Recently I smooth-read two books for Distributed Proofreaders. Both were funny, and I thought others might enjoy them too.
The first book is titled Bizarre, and was written by Lawton Mackall. It’s a collection of humorous essays and observations on life in general. Among other things, there is a description of pockets that made me laugh out loud! Mr. Mackall wrote about advertisers, and embarrassing advertisements that would pop out at him when he was scanning magazines or papers at public newsstands. I think you’ll agree that not much has changed:
“In short, the race of endorsers, produced by the eugenics of advertising, is not subject to the ills that ordinary flesh is heir to. They are the heroes of the present age, deified, like Greek Orion, in the realms of “space”–long-legged, serene, divinely handsome. We, poor mortals, humbly try to imitate them, and lay our wealth at their shrines, as did the Ancients at the altars of their gods. Our Ceres is Aunt Jemima; our Mercury is Phoebe Snow; our Adonis is the Arrow Collar youth; our Venus is the Physical Culture lady; and our Romulus and Remus are the Gold Dust Twins.”
And another essay that made me laugh was the one about how a new wife should learn to take care of her husband. Makall wrote:
“_Feeding._–This is the most important problem a wife has to face. The husband must be made to feel that he is well fed. Otherwise he will not be contented and docile.
During the first week after marriage, when he is still quite infantile and tender to the point of mushiness, he may be fed from the hand or spoon. This method will be found especially satisfactory in cases where the husband shows symptoms of sickly sentimentality.
Throughout the entire first month he will be so demanding of care, so bewildered by the strange new world in which he finds himself, as to be barely able to maintain sanity; in short, he will be so soso that she will have to prepare all the food herself, or at least make him think she does.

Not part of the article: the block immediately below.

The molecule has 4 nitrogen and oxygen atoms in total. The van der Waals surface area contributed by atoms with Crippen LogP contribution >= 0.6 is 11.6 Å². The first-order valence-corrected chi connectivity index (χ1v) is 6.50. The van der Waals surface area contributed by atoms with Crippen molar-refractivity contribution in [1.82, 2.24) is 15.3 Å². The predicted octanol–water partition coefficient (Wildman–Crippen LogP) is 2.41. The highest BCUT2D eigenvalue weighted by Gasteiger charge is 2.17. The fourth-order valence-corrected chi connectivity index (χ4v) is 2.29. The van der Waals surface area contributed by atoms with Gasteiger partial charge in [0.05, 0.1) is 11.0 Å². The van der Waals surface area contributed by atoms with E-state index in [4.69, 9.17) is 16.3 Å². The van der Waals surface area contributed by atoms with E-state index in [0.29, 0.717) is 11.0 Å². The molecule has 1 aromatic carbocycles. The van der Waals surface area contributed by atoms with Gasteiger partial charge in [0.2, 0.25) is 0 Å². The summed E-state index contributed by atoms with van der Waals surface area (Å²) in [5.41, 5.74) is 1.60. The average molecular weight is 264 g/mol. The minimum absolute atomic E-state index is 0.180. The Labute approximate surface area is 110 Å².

But later a change of diet will be found necessary. He will demand scientifically prepared foods. If the change is managed in the right way, it can be accomplished with only slight upset to his disposition. Simply alter the feeding formula so that the total quantity is lessened and the proportion of sugar and burnt materials is increased. It will soon take effect. In a day or two he will say, with a worried look, “Darling, I’m afraid the cooking is too much for you.” And you know what he really means. After that the transition to avowedly professional cooking will be quite painless.”
If you enjoy chuckling at Life’s little oddities, I think you’ll enjoy Mr. Mackall’s book.
The second amusing book is one titled Funny Epitaphs, Collected by Arthur Wentworth Eaton. I have always enjoyed reading about epitaphs. I don’t know why; there’s just something about them that I find interesting and sometimes enjoyable. And I thoroughly enjoyed the epitaphs recorded there. Here’s one:
John Knott, of Sheffield, England:
Here lies a man that was Knott born,
His father was Knott before him,
He lived Knott, and did Knott die,
Yet underneath this stone doth lie.
I also saw a variation of one of my favorites, which reads:
Here lies the body
Of Jonathan Crowder.
He burst while drinking
A Seidlitz powder.
Called from this world
To his heavenly rest,
He should have waited
Till it effervesced!
There are many other amusing epitaphs recorded in this little book, as well as some that are more poignant than funny. I think it’s worth taking a peek at the book.
I hope you enjoy reading these books as much as I did. Laughter is, after all, the best medicine. Or so the proverbial “they” say!